I have a sump pump in an unfinished basement. It is on a dedicated 15-amp
120-volt circuit, the outlet/receptacle is on the ceiling, and it is a
duplex GFCI receptacle.
The sump pump failed because the GFCI receptacle tripped, and the basement
Are sump pumps required to have a GFCI receptacle according the National
Electrical Code (NEC) even if the receptacle is on the ceiling about 7 1/2
feet from the floor?
Could I change the receptacle from a duplex GFCI receptacle to a single
receptacle that is not GFCI, and still be in compliance with the NEC?
For whats its worth during selling home 2 seperate home inspectors
wqrote up my sump pump:(
first for no GFCI.......... sale fell thru........
\but I installed GFCI, second home inspector wrote it up saying you
should never GFCI a sump pump. second buyer bought home anyway......
I beleve a single non GFCI outlet is proper
Home inspectors are not by any stretch, electrical inspectors. If you had
five different ones, you'd probably get five different opinions.
Typically, electrical wiring is inspected and certified, when installed, and
grandfathered until such a time when changes are made to it, otherwise,
virtually all the wiring in a home that isn't 90 degree, would have to be
replaced. If the outlet that you plug your pump into was installed before
GFCI protection was required, there is most likely no legal reason why you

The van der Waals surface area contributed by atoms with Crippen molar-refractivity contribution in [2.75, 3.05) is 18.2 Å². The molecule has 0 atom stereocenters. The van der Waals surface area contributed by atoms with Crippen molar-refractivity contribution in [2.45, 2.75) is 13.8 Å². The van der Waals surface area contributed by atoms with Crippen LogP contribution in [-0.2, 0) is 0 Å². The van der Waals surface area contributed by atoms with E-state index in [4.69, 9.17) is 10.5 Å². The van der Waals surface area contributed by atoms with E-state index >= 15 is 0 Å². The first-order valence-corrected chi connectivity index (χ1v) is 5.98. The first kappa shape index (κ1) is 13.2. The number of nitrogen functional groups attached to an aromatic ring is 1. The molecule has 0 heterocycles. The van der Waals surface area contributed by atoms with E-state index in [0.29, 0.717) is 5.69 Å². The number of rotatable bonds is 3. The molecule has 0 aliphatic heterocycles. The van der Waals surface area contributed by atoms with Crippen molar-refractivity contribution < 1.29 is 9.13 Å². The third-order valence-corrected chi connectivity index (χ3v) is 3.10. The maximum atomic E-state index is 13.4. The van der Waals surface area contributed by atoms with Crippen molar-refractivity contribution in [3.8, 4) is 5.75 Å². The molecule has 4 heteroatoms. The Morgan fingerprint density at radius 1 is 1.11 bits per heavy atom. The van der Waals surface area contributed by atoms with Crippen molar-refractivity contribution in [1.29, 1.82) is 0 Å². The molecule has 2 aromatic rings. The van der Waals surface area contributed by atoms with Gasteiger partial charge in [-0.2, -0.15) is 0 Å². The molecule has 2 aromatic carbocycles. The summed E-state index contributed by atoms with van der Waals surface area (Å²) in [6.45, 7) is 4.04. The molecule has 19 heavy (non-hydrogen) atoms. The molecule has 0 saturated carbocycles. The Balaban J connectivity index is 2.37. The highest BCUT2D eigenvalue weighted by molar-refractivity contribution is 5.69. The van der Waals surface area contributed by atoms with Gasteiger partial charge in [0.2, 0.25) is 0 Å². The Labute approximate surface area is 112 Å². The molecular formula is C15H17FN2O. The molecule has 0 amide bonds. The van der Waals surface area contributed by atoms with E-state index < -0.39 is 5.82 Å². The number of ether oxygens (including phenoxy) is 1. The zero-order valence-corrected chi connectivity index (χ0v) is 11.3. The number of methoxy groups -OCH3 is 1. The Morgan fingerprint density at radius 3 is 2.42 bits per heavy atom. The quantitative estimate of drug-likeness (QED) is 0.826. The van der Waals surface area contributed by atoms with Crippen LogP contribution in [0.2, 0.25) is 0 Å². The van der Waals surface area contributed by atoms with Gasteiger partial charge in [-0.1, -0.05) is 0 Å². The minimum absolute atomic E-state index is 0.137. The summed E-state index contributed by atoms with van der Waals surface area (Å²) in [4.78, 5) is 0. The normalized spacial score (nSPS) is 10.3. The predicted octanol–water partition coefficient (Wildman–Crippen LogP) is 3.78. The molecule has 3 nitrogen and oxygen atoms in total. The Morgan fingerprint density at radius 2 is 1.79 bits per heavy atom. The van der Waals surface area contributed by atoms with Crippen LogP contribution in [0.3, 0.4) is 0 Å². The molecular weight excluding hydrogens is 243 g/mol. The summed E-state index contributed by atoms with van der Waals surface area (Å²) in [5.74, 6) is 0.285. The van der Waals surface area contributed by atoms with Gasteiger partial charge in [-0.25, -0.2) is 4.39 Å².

should have to replace it.
Thanks. I may end up going with the first option, "Cheat, and replace the
GFCI with a standard outlet", since having a sump pump that trips the GFCI
when in use doesn't make sense.
I guess I could do the second option of cutting the plug off and hard wiring
it. But, I would have to figure out how to do that because the sump pump I
have has a plug with two cords going into it -- I assume one is power to the
pump and the other is from the float switch. If I did that approach, would
I have to have a shut-off switch added to the circuit, or would the
dedicated sump pump circuit breaker be sufficient to serve as the shut-off?
Good, the main panel is less than 30 feet away and in direct sight of the
sump pump. The dedicated sump pump circuit breaker is very clearly marked
and is at the bottom of the panel away from the other circuit breakers. So,
I assume that would serve as the disconnect. I would rather do that than
have another switch somewhere that someone could accidentally turn off or
turn off intentionally and forget to turn it back on.
I would still have to figure out how the wiring in the sump pump plug is set
up. It's a molded plug and two cords go into it -- one from the back and
one from the side. I am guessing that the cord that ges into the side of
the plug is a switch loop coming up from the float, but I don't know. I
would have to figure that out if I decided to cut the plug off and hard wire
the sump pump.
Thanks. I did read something about that on an old forum when I did an
Internet search prior to my original post. I guess the concept is that the
purpose of the GFCI's in unfinished basements is to prevent ordinary users
from a shock hazard if they unplug an appliance or device (including a sump
pump) and use the receptacle for another purpose. And, I guess they assume